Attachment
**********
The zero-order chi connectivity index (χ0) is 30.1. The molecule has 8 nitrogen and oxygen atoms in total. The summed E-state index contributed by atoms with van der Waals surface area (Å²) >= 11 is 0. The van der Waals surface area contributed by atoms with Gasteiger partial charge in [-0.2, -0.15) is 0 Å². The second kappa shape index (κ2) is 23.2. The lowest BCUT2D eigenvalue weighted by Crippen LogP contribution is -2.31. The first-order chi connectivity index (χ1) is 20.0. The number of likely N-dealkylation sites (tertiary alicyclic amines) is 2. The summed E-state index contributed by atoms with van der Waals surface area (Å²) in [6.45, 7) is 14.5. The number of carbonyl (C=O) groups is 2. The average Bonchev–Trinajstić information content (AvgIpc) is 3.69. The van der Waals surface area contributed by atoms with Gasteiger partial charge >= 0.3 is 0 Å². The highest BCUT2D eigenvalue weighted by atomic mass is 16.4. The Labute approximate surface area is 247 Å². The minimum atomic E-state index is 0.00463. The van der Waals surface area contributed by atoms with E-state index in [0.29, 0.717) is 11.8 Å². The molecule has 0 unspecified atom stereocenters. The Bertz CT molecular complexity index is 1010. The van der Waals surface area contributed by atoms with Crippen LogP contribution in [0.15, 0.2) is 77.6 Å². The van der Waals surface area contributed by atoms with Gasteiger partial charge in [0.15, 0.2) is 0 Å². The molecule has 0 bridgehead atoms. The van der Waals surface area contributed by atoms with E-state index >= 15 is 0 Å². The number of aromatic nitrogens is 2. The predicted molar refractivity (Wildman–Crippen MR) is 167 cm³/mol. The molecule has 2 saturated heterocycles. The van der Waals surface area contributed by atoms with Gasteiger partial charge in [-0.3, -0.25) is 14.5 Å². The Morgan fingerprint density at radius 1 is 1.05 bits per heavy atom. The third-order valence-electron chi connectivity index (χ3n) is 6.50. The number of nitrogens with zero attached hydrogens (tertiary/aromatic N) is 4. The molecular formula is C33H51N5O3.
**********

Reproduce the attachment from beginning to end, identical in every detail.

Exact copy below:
The zero-order chi connectivity index (χ0) is 30.1. The molecule has 8 nitrogen and oxygen atoms in total. The summed E-state index contributed by atoms with van der Waals surface area (Å²) >= 11 is 0. The van der Waals surface area contributed by atoms with Gasteiger partial charge in [-0.2, -0.15) is 0 Å². The second kappa shape index (κ2) is 23.2. The lowest BCUT2D eigenvalue weighted by Crippen LogP contribution is -2.31. The first-order chi connectivity index (χ1) is 20.0. The number of likely N-dealkylation sites (tertiary alicyclic amines) is 2. The summed E-state index contributed by atoms with van der Waals surface area (Å²) in [6.45, 7) is 14.5. The number of carbonyl (C=O) groups is 2. The average Bonchev–Trinajstić information content (AvgIpc) is 3.69. The van der Waals surface area contributed by atoms with Gasteiger partial charge >= 0.3 is 0 Å². The highest BCUT2D eigenvalue weighted by atomic mass is 16.4. The Labute approximate surface area is 247 Å². The minimum atomic E-state index is 0.00463. The van der Waals surface area contributed by atoms with E-state index in [0.29, 0.717) is 11.8 Å². The molecule has 0 unspecified atom stereocenters. The Bertz CT molecular complexity index is 1010. The van der Waals surface area contributed by atoms with Crippen LogP contribution in [0.15, 0.2) is 77.6 Å². The van der Waals surface area contributed by atoms with Gasteiger partial charge in [0.15, 0.2) is 0 Å². The molecule has 0 bridgehead atoms. The van der Waals surface area contributed by atoms with E-state index >= 15 is 0 Å². The number of aromatic nitrogens is 2. The predicted molar refractivity (Wildman–Crippen MR) is 167 cm³/mol. The molecule has 2 saturated heterocycles. The van der Waals surface area contributed by atoms with Gasteiger partial charge in [-0.3, -0.25) is 14.5 Å². The Morgan fingerprint density at radius 1 is 1.05 bits per heavy atom. The third-order valence-electron chi connectivity index (χ3n) is 6.50. The number of nitrogens with zero attached hydrogens (tertiary/aromatic N) is 4. The molecular formula is C33H51N5O3.